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Scientists Confirm Marines' Poisonous Camp Lejeune Water Wells Date Back to Mid-CenturyFranco Ordonez | McClatchy Newspapers
Advocates for the veterans’ families say Marines no longer can deny responsibility.
(CAMP LEJEUNE, NC) - Federal health officials continue to uncover excessive levels of previous water contamination at Marine Corps Base Camp Lejeune. A new study of the North Carolina base’s main water system that was released Friday demonstrates a rapidly increasing level of human carcinogens in the drinking water starting as early as 1948 and peaking in the mid-1980s.
“These are highest levels of drinking water contamination in this country that I’m aware of,” said Richard Clapp, an epidemiologist at the University of Massachusetts Lowell who’s studied the findings.
As many as 1 million Marine veterans and family members may have been exposed to poisoned drinking water. Medical experts have linked the contamination to cancer, birth defects, childhood leukemia and other diseases. The levels of human carcinogens such as trichloroethylene in the water systems were more than 150 times higher than what’s considered safe.
“The most likely date that TCE first exceeded its current (maximum contaminant level) is during August 1953; however, this exceedance could have been as early as November 1948,” says the report, by the federal Agency for Toxic Substances and Disease Registry.
The study looked at contaminant concentrations at water supply wells and drinking water at the Hadnot Point and Holcomb Boulevard water systems at Camp Lejeune. The Hadnot Point system supplied the barracks where the majority of the Marines lived, said Marine veterans who lived on the base.
In January, the Agency for Toxic Substances and Disease Registry determined that water contamination at Camp Lejeune had exceeded safe levels as far back as August 1953, four years earlier than previous findings.
Those findings were expected to expand the eligibility of veterans and family members for health benefits under the Honoring America’s Veterans and Caring for Camp Lejeune Families Act of 2012, according to Sen. Richard Burr, R-N.C., who introduced the legislation. Friday’s results might expand the group even further.
Burr and Rep. John Dingell, D-Mich., who also sponsored a bill for veterans’ families, said in a joint statement Friday that they’d work to determine how to help veterans and their families.
“Today’s report reveals the unfortunate truth that the water contamination at Camp Lejeune was far worse than many thought,” the statement said. “It is even more clear that Congress must immediately do all it can to help our veterans, their families and all affected by this tragedy to get the care, treatment, answers and understanding they’ve deserved for far too long.”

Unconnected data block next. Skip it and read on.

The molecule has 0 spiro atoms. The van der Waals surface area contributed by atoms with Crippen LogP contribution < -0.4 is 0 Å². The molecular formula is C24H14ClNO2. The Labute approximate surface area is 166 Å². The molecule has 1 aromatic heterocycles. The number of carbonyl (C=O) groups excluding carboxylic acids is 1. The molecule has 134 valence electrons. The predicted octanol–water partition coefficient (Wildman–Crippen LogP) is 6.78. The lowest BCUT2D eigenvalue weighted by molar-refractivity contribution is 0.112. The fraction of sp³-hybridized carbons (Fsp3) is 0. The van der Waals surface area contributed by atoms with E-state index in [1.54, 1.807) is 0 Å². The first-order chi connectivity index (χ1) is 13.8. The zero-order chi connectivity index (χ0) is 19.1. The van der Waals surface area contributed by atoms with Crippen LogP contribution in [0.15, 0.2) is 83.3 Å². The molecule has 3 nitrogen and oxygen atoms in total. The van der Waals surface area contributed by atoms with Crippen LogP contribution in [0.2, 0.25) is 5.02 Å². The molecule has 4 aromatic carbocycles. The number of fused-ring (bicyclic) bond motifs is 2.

Citing findings that contaminants may have been in the water five years earlier than previously thought, Dingell called for additional congressional hearings to ensure that remaining studies of the contamination were “done thoroughly, promptly and without outside interference.”
Scientists say the agency’s study will be used to help examine patterns of a wide range of cancers, including breast cancer and kidney cancer. It also may be used as a guide to study reproductive problems and neurological diseases such as Parkinson’s.
“This reinforces what I always viewed as being the major point here, and that is the levels that existed in the drinking water were astoundingly high, and I’d be very concerned for the health of people who were exposed,” said Gerald A. LeBlanc, a professor who’s the head of the department of environmental and molecular toxicology at North Carolina State University.
The Marine Corps said the chemicals found in the drinking water were solvents commonly used to clean machinery and weapons or for dry cleaning, or those found in fuels. While the Marine Corps said last year that there was insufficient evidence to prove that illnesses were related to service at Camp Lejeune, officials called the agency study Friday a major milestone toward providing scientific evidence for the health questions raised.
Advocates for the veterans’ families say Marines no longer can deny responsibility. Jerry Ensminger, a retired Marine master sergeant from North Carolina who’s helped lead a fight against the Marines over the contamination, said the truth was finally coming out.
“This is vindication and verification of what I’ve been saying for nearly 16 years,” said Ensminger, who was stationed at Lejeune and whose daughter died of a rare form of leukemia in 1985 at age 9. “I’ve had to be aggressive to make sure this happened. A lot of people have called me bullheaded and some other choice words. I’m under no illusion that had I not taken such a strong stance on this in the 1990s that we would not be anywhere close to where we are now.”
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